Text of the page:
One of the most powerful programmatic approaches came as result of a visit to Israel. Although I have never personally experienced the Yom Hashoah or Yom HaZikaron sirens, I certainly have been moved by the pictures or videos of the entire country coming to a two-minute stop. Cars on the Ayalon Highway in Tel Aviv at a complete standstill. Young and old, secular and religious, sabra and visitor, all stopping to reflect on the sound and the meaning behind it.

One camp director, having experienced the siren on Yom Hazikaron first hand, decided to bring it back to camp. He told the story one Shabbat to his entire camp community, explaining what he experienced and how he felt. A few days later, on Tisha B’Av, he played the two-minute siren over the camp’s loudspeaker. Everyone came to a stop in whatever activity in which they were involved. On the sports field. At the waterfront. In the Arts & Crafts pavilion. Everyone stopped for two minutes, followed immediately by an extended discussion of what they experienced and how they felt. They all connected the experience to Israel, to a deeper connection with one another, and to being a part of the global Jewish community. A powerful and lasting memory created in a contemporary way on Tisha B’Av.

I heard of another dramatic program which worked to link the significance of this holiday with our shared history. Using cardboard boxes, campers and counselors together built a mini replica of the Kotel, the Western Wall in Jerusalem. The camp community then took turns placing notes into the cracks of the boxes, expressing their hopes and fears, reflecting on their lessons, and connecting themselves to Jerusalem and to Jewish history. With everyone gathered safely at a distance, the camp director then set the boxes ablaze, vividly commemorating the destruction of millennia ago and of our vulnerabilities today.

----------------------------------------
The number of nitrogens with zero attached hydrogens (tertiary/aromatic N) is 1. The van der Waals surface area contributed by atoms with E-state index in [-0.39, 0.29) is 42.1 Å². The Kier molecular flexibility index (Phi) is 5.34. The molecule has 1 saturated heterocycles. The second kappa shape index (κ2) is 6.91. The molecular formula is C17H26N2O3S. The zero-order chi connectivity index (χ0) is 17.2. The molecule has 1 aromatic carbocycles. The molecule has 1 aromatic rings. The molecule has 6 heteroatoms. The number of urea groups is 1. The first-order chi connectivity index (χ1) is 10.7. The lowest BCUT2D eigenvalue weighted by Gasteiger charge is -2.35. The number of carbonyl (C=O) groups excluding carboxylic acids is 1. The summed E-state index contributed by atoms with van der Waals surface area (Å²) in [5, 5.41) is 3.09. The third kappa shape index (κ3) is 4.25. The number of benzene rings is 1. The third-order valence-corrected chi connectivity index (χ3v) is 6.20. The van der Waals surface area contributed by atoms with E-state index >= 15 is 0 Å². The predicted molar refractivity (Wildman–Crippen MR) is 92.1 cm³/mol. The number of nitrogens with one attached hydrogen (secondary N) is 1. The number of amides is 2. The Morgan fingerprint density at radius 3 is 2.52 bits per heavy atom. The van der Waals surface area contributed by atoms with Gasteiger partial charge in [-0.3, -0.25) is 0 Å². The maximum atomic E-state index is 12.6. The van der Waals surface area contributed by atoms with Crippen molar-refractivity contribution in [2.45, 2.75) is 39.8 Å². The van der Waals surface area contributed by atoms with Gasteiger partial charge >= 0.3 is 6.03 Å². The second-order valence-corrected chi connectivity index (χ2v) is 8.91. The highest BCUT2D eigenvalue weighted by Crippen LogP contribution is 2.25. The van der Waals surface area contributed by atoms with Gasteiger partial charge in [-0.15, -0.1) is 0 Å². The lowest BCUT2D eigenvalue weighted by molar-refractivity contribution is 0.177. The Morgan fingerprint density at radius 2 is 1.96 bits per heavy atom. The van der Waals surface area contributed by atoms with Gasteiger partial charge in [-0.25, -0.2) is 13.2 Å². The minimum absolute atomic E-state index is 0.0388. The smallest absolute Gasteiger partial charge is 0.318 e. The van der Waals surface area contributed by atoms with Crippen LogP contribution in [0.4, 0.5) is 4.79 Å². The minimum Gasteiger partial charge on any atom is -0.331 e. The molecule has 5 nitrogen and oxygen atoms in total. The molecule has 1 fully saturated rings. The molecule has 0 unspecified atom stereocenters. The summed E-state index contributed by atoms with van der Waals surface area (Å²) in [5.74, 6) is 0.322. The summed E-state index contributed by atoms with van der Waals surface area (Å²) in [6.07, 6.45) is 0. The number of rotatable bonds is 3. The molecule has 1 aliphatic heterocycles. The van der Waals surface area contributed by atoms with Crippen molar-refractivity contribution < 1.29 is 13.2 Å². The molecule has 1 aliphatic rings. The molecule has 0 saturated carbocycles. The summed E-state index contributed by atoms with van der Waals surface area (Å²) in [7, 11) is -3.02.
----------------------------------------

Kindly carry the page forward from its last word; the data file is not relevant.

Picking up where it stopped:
All of us could benefit from the creativity of camp directors and educators to bring the contemporary messages of Tisha B’Av to the forefront. Just as campers discuss how to fight against baseless hatred and how to spread a spirit of kindness and love in camp, so too we can find ways to accept one another and to fight the tensions which pull apart our community. Campers pledge to keep animosity out of camp by sharing, by helping those in need, and by encouraging those who may be a bit down. Can’t we do the same?

Years have passed since those long summer days at camp where Tisha B’Av became imprinted in my being. Yet the message of the holiday seems even more relevant to me today.

About the Author
Jeremy J. Fingerman has served as CEO of Foundation for Jewish Camp (FJC) since 2010. Prior to joining FJC, he had a highly-regarded 20+ year career in Consumer Packaged Goods, beginning at General Mills, Inc, then at Campbell Soup Company, where he served as president of its largest division, US Soup. In 2005, he was recruited to serve as CEO of Manischewitz. Jeremy, a former board Vice-Chair of JPRO (the network of Jewish communal professionals), received the 2023 Bernard Reisman Award for Professional Excellence from Brandeis University.